As my first CCTS outreach event, it was extremely gratifying to have such wonderful volunteer turnout. Furthermore I got my first glimpse of what the “community” aspect of the store’s name really means by observing the lively atmosphere of teamwork, joy, and common purpose during sorting. In fact the enthusiasm and diligence of the volunteers was so positive, that it kept me smiling even when I opened a bag containing an odious yellow pillow! Based on great results of our first sorting party, we are planning on hosting more this summer.
Hello, my name is Gus Meissner and I am a rising senior here at Clark. The purpose of this blog is to share my summertime journey as the community outreach intern for the Clark Community Thrift Store (CCTS). I also intend to talk about some of the amazing people behind the scenes at the CCTS and what they are doing to ensure that the store continues develop as an important asset for the surrounding community.
Being an innovation and entrepreneurship student at Clark, I carry a deep passion for sustainability and improving the world around me. Thanks to my background, I already feel that I am a good fit for the job and am extremely excited about being involved with this fantastic organization. Having started my internship during the first week of June, I have had the pleasure of meeting and working with both my CCTS mentors and colleagues on the thrift store’s summer management team. Although I plan to talk more about these unique change makers later, I will briefly share who they are now:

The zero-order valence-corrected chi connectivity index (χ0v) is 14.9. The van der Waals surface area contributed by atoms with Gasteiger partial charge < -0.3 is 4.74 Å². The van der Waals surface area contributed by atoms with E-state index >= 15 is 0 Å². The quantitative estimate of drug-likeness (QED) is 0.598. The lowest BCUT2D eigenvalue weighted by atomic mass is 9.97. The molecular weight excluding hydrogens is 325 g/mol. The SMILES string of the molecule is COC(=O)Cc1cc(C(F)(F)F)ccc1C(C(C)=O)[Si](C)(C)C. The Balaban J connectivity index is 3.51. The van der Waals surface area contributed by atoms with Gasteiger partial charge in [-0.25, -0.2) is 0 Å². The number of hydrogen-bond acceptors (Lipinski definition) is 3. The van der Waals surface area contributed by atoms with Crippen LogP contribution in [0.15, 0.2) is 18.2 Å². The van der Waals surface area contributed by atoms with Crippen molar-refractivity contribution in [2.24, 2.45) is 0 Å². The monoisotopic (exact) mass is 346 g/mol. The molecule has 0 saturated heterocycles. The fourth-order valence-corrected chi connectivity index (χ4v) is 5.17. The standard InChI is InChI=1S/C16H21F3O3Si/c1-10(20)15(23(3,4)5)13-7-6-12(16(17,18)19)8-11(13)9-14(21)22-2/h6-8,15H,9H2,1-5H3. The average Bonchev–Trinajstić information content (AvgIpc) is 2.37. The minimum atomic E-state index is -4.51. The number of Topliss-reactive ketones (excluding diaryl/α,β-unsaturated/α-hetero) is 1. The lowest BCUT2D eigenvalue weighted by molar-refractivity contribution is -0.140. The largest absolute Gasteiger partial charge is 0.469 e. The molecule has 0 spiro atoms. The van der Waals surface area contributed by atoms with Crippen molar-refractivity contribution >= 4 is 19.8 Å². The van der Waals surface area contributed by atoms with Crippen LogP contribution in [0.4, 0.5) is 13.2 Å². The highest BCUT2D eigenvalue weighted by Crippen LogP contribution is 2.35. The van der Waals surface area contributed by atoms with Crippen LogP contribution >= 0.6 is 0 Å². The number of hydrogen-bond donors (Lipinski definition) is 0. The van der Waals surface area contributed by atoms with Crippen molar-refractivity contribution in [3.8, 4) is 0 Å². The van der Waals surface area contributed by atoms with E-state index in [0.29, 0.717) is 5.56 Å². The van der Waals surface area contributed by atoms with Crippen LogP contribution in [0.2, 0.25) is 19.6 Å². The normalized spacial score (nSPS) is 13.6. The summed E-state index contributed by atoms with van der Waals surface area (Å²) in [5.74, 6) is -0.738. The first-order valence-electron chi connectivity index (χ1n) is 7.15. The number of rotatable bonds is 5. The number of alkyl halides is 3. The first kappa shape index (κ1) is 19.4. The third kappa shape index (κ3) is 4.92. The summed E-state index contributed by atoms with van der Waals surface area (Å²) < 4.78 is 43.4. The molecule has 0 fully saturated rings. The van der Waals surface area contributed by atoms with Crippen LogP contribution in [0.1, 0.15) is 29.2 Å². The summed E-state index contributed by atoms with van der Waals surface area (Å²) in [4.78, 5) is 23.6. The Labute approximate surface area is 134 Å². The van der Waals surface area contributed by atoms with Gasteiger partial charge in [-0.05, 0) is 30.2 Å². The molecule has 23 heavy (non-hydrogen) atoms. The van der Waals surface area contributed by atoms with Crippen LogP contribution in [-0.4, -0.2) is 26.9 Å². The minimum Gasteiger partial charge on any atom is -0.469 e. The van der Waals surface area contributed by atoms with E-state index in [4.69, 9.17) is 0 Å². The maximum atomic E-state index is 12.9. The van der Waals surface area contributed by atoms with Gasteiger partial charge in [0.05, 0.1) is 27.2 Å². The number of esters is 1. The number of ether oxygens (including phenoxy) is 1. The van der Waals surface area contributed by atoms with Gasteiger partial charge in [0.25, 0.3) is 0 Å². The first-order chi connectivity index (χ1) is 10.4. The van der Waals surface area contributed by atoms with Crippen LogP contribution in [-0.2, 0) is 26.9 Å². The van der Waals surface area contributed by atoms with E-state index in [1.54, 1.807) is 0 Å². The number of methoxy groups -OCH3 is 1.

The LEEP Mentor Dream Team
- Jenny Isler– Jenny is the Campus Sustainability Coordinator at Clark and is one of the most passionate people I have ever encountered. I know she will push me to work hard and to think in new ways.
- Amy Whitney– Amy is the Associate Director of the Innovation and Entrepreneurship department, and like Jenny is an enthusiastic and creative guide.
- Laura Burgess– Laura is the Program Director at the Graduate School of Management. Because Laura is my academic advisor during the school year, I have known her the longest and her expertise will surely be of use if I encounter any major bumps in the road.
On the student side, I am working closely with Sam Brockman, a Clark MBA student in Community Development, and Sarah Philbrick, a rising junior and an economics major. In terms of an organizational hierarchy, Sam is the operations manager of the CCTS and has the most decision making power of the three of us. Like me, Sarah is also working to engage the community, but from the Clark side (I am directing my efforts outside of Clark).
Although I have only recently begun this internship, I can already see that there are numerous areas to which I could direct my efforts. However, I know that it will be crucial to set realistic goals that I can thoroughly accomplish. One of these goals is to post a new blog entry three times a month. Through the summer I will use this blog to discuss my learning process and provide updates on the work of the CCTS team. As I conclude this post I leave you with one question: what does the word “community” mean to you?